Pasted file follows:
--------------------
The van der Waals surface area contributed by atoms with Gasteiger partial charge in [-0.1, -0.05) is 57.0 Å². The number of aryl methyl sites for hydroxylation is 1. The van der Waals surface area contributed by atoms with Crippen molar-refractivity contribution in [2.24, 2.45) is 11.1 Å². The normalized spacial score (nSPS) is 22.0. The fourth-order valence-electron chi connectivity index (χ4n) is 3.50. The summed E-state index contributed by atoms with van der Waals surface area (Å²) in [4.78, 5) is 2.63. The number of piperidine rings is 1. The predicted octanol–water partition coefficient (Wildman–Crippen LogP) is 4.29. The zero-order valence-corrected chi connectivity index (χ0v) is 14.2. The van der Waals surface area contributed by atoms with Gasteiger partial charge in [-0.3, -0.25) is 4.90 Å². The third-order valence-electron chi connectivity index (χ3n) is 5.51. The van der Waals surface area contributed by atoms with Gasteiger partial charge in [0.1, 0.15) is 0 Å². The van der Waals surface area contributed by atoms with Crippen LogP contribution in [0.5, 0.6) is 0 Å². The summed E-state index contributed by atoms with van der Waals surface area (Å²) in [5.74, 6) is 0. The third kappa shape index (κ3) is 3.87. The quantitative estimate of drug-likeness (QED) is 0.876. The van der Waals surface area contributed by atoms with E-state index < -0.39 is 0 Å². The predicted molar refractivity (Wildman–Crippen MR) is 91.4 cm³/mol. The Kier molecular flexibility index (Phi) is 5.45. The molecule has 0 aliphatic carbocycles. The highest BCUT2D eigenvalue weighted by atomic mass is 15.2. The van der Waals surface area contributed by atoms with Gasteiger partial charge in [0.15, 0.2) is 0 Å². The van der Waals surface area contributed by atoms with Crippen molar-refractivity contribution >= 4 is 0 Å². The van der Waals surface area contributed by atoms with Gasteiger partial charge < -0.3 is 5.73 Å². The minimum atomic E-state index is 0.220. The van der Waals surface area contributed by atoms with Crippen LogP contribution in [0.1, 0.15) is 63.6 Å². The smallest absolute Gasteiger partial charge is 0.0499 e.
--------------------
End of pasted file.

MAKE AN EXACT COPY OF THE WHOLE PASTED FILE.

The van der Waals surface area contributed by atoms with Gasteiger partial charge in [-0.1, -0.05) is 57.0 Å². The number of aryl methyl sites for hydroxylation is 1. The van der Waals surface area contributed by atoms with Crippen molar-refractivity contribution in [2.24, 2.45) is 11.1 Å². The normalized spacial score (nSPS) is 22.0. The fourth-order valence-electron chi connectivity index (χ4n) is 3.50. The summed E-state index contributed by atoms with van der Waals surface area (Å²) in [4.78, 5) is 2.63. The number of piperidine rings is 1. The predicted octanol–water partition coefficient (Wildman–Crippen LogP) is 4.29. The zero-order valence-corrected chi connectivity index (χ0v) is 14.2. The van der Waals surface area contributed by atoms with Gasteiger partial charge in [-0.3, -0.25) is 4.90 Å². The third-order valence-electron chi connectivity index (χ3n) is 5.51. The van der Waals surface area contributed by atoms with Gasteiger partial charge in [0.1, 0.15) is 0 Å². The van der Waals surface area contributed by atoms with Crippen LogP contribution in [0.5, 0.6) is 0 Å². The summed E-state index contributed by atoms with van der Waals surface area (Å²) in [5.74, 6) is 0. The third kappa shape index (κ3) is 3.87. The quantitative estimate of drug-likeness (QED) is 0.876. The van der Waals surface area contributed by atoms with E-state index < -0.39 is 0 Å². The predicted molar refractivity (Wildman–Crippen MR) is 91.4 cm³/mol. The Kier molecular flexibility index (Phi) is 5.45. The molecule has 0 aliphatic carbocycles. The highest BCUT2D eigenvalue weighted by atomic mass is 15.2. The van der Waals surface area contributed by atoms with Gasteiger partial charge in [0.15, 0.2) is 0 Å². The van der Waals surface area contributed by atoms with Crippen molar-refractivity contribution >= 4 is 0 Å². The van der Waals surface area contributed by atoms with Gasteiger partial charge < -0.3 is 5.73 Å². The minimum atomic E-state index is 0.220. The van der Waals surface area contributed by atoms with Crippen LogP contribution in [0.1, 0.15) is 63.6 Å². The smallest absolute Gasteiger partial charge is 0.0499 e.